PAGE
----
Provide each table a set of 6-8 predictions for society overall. Invite groups to rank the predictions (on flipcharts) in order of likelihood they think they will come true.  Ask groups to post their rankings on a long wall.  Invite all participants to stand, stretch, and review the posted rankings. The session facilitator reconvenes the group, offers some brief commentary about the challenge in forecasting the unknown—using accuracy of weather forecasts as an everyday example—and invites participants to remain open to presenter predictions.

Collaborative discussions and decison-making occurred. Individuals experienced the challenge in managing forecasts. Diversity of thought and opinions surfaced. Opening activities connected to subsequent session content. Energy refreshed via stand-up time.

A few notes about the choices made:
  • Self-guided activities with a high level of structure were selected as the facilitator for the event has yet to be determined and could be someone less experienced.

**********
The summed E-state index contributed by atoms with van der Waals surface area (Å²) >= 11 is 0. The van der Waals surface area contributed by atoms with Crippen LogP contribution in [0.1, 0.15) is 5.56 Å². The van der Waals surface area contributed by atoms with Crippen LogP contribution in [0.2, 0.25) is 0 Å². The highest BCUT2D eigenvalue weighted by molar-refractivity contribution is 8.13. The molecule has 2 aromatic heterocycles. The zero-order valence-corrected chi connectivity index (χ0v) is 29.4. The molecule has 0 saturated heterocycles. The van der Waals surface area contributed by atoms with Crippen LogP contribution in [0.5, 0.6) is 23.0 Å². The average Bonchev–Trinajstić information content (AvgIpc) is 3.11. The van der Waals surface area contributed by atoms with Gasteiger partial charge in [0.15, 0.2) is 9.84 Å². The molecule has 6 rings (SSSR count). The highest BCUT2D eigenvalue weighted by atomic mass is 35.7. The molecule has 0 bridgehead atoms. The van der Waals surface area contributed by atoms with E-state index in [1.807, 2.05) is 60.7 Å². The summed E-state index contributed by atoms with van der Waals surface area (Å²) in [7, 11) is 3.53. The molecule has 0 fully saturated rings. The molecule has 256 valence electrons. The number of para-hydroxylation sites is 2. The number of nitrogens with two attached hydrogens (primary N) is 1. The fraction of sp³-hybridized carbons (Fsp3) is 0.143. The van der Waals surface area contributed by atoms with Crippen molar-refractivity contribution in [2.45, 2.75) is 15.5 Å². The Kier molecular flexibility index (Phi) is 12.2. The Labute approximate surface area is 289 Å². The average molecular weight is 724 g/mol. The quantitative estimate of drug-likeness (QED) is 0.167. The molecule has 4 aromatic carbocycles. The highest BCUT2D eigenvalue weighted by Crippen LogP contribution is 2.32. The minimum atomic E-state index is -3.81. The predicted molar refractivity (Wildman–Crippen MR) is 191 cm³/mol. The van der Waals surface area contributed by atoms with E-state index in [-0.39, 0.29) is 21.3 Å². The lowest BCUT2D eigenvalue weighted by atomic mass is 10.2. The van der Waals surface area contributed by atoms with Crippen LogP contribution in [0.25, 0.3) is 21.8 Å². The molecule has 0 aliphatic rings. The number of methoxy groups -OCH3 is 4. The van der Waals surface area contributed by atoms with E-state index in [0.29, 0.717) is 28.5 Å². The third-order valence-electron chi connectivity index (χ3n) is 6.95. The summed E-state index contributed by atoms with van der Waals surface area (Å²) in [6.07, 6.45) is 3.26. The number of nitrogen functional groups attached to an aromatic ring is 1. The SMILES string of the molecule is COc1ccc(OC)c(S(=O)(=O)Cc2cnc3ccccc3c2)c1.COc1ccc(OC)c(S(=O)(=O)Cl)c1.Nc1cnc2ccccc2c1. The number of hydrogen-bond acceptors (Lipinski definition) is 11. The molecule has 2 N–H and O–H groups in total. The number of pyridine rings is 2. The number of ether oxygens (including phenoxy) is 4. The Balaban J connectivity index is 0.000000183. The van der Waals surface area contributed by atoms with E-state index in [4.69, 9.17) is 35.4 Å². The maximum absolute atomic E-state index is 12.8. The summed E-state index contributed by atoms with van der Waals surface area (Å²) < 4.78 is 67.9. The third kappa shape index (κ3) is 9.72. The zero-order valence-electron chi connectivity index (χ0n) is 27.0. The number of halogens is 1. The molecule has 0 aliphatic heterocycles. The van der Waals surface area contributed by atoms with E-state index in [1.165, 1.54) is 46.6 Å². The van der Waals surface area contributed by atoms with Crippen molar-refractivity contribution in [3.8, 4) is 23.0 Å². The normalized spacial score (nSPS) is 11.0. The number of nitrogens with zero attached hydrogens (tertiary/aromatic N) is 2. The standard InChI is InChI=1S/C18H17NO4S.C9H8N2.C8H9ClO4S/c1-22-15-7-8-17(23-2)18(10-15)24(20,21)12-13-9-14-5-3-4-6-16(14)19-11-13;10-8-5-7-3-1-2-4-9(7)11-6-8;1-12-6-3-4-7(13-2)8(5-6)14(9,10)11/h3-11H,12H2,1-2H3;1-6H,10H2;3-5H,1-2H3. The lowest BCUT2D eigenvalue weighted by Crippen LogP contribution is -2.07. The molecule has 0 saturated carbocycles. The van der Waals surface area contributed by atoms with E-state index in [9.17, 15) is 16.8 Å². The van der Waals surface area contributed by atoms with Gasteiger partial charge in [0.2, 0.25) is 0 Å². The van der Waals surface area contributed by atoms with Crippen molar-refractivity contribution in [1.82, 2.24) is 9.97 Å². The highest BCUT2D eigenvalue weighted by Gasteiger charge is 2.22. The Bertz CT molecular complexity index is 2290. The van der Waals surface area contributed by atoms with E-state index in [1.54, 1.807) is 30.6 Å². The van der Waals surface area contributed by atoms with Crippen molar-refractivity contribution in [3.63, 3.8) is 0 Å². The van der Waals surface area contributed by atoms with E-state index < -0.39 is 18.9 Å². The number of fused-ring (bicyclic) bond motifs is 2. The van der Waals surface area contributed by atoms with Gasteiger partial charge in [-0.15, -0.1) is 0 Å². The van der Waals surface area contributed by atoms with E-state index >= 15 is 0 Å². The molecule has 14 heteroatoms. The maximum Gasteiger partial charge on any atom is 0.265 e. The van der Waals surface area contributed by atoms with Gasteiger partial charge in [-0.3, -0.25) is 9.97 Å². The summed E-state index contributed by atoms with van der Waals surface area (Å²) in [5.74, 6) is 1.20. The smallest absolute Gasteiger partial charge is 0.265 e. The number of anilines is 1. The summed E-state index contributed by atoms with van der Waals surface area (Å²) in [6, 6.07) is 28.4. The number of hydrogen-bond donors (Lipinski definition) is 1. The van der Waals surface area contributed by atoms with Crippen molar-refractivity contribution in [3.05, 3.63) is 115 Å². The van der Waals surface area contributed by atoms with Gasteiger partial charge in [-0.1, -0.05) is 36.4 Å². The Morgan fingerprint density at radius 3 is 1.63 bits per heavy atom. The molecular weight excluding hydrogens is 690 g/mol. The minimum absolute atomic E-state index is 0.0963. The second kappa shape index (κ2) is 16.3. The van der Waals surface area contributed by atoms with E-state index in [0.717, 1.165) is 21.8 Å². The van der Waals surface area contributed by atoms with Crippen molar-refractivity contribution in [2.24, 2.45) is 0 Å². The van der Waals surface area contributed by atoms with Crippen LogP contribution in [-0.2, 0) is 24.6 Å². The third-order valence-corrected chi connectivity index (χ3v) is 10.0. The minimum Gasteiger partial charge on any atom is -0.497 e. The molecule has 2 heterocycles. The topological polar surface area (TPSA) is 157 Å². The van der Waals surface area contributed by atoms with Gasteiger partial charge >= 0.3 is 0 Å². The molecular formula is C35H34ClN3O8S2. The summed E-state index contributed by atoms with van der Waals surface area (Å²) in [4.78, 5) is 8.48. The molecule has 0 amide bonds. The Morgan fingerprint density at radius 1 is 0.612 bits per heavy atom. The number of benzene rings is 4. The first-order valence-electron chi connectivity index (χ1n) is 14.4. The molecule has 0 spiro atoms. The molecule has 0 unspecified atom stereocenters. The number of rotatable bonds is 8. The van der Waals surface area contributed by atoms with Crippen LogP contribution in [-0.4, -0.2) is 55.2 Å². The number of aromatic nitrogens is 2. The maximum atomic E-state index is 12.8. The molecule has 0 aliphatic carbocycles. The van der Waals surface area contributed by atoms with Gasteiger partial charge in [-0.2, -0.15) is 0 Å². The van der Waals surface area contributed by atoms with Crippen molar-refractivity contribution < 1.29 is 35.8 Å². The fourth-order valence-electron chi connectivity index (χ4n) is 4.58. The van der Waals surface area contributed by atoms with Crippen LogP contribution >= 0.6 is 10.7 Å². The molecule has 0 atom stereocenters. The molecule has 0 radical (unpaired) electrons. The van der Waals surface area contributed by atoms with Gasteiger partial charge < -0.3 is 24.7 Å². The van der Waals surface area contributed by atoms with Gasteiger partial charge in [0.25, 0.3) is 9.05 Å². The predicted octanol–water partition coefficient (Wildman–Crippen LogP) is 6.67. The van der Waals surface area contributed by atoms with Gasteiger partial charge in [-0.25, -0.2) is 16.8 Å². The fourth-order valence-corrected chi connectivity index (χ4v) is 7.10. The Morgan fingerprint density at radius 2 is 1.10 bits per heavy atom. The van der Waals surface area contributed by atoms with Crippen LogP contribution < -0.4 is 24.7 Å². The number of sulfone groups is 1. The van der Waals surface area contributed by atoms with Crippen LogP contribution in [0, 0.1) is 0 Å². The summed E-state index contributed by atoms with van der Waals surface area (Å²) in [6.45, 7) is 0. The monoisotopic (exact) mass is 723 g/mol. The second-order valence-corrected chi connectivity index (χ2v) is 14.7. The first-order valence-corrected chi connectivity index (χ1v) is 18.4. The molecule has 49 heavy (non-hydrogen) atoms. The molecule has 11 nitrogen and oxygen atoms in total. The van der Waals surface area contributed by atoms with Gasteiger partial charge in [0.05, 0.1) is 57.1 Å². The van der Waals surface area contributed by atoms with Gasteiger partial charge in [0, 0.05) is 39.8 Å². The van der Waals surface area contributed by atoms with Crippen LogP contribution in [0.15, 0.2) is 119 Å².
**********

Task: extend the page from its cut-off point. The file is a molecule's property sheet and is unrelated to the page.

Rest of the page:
• The quote cards in the opening activity loosely connect to the day's content and make it easier for everyone (particularly introverts) to briefly share beyond the usual name, rank and serial number intros.
  • The second activity engages people in low-risk collaborative work in which there are no right answers, hopefully freeing them to participate more fully.
  • Entertaining forecasts for society-at-large in the second activity will hopefully help participants be more open to the external presenters' forecasts for their profession.
  • The collaborative conversations and rankings in activity two model how participants might take the presenters' forecasts from the event and engage their colleagues in making meaning from them.
  • The "gallery wall" display of all table rankings allows people to mix and mingle briefly, refresh their energy, and see the diversity of opinions (and that this diversity is both likely and OK) that may be present in the room.

This is the second post in a summer series on the craft of conference design.
Previous post:

Use Specific Metrics to Drive Better Conference Design and Results

A fair amount of my work this year has been collaborating with organizations to refresh the design and impact of the conferences they offer.  In a few posts this summer I will share some lessons learned.  The first lesson, while obvious, seems vastly under-applied in conference design: specific metrics drive better design and results.